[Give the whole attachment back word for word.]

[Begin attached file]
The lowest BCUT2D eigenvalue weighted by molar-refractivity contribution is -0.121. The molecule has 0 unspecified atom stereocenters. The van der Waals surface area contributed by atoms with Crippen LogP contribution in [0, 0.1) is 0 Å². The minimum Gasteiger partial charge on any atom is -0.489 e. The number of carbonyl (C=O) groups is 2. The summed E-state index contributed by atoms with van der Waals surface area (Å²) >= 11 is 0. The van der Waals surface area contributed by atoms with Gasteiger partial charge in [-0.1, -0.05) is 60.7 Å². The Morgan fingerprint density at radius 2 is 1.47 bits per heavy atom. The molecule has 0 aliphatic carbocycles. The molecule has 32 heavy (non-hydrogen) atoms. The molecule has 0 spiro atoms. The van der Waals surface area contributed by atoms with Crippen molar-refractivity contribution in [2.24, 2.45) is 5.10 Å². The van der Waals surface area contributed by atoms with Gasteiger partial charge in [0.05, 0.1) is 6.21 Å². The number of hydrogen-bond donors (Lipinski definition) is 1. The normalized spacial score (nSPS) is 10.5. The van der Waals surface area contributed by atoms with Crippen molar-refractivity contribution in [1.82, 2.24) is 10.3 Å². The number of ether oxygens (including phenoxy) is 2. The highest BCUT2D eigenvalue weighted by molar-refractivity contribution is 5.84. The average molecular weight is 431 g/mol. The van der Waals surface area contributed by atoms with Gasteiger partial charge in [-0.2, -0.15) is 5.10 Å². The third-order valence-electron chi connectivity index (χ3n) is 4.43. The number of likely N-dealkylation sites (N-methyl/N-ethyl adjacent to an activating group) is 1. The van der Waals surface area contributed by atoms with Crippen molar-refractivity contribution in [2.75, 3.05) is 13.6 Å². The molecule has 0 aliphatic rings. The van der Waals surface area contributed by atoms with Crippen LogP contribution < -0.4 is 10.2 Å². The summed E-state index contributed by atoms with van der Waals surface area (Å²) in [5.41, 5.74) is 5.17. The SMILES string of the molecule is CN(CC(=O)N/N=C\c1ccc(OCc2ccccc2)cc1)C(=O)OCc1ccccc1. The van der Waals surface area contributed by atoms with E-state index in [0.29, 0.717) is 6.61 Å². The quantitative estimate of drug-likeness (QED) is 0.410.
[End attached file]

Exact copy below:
The lowest BCUT2D eigenvalue weighted by molar-refractivity contribution is -0.121. The molecule has 0 unspecified atom stereocenters. The van der Waals surface area contributed by atoms with Crippen LogP contribution in [0, 0.1) is 0 Å². The minimum Gasteiger partial charge on any atom is -0.489 e. The number of carbonyl (C=O) groups is 2. The summed E-state index contributed by atoms with van der Waals surface area (Å²) >= 11 is 0. The van der Waals surface area contributed by atoms with Gasteiger partial charge in [-0.1, -0.05) is 60.7 Å². The Morgan fingerprint density at radius 2 is 1.47 bits per heavy atom. The molecule has 0 aliphatic carbocycles. The molecule has 32 heavy (non-hydrogen) atoms. The molecule has 0 spiro atoms. The van der Waals surface area contributed by atoms with Crippen molar-refractivity contribution in [2.24, 2.45) is 5.10 Å². The van der Waals surface area contributed by atoms with Gasteiger partial charge in [0.05, 0.1) is 6.21 Å². The number of hydrogen-bond donors (Lipinski definition) is 1. The normalized spacial score (nSPS) is 10.5. The van der Waals surface area contributed by atoms with Crippen molar-refractivity contribution in [1.82, 2.24) is 10.3 Å². The number of ether oxygens (including phenoxy) is 2. The highest BCUT2D eigenvalue weighted by molar-refractivity contribution is 5.84. The average molecular weight is 431 g/mol. The van der Waals surface area contributed by atoms with Gasteiger partial charge in [-0.2, -0.15) is 5.10 Å². The third-order valence-electron chi connectivity index (χ3n) is 4.43. The number of likely N-dealkylation sites (N-methyl/N-ethyl adjacent to an activating group) is 1. The van der Waals surface area contributed by atoms with Crippen molar-refractivity contribution in [2.75, 3.05) is 13.6 Å². The molecule has 0 aliphatic rings. The van der Waals surface area contributed by atoms with Crippen LogP contribution < -0.4 is 10.2 Å². The summed E-state index contributed by atoms with van der Waals surface area (Å²) in [5.41, 5.74) is 5.17. The SMILES string of the molecule is CN(CC(=O)N/N=C\c1ccc(OCc2ccccc2)cc1)C(=O)OCc1ccccc1. The van der Waals surface area contributed by atoms with E-state index in [0.29, 0.717) is 6.61 Å². The quantitative estimate of drug-likeness (QED) is 0.410.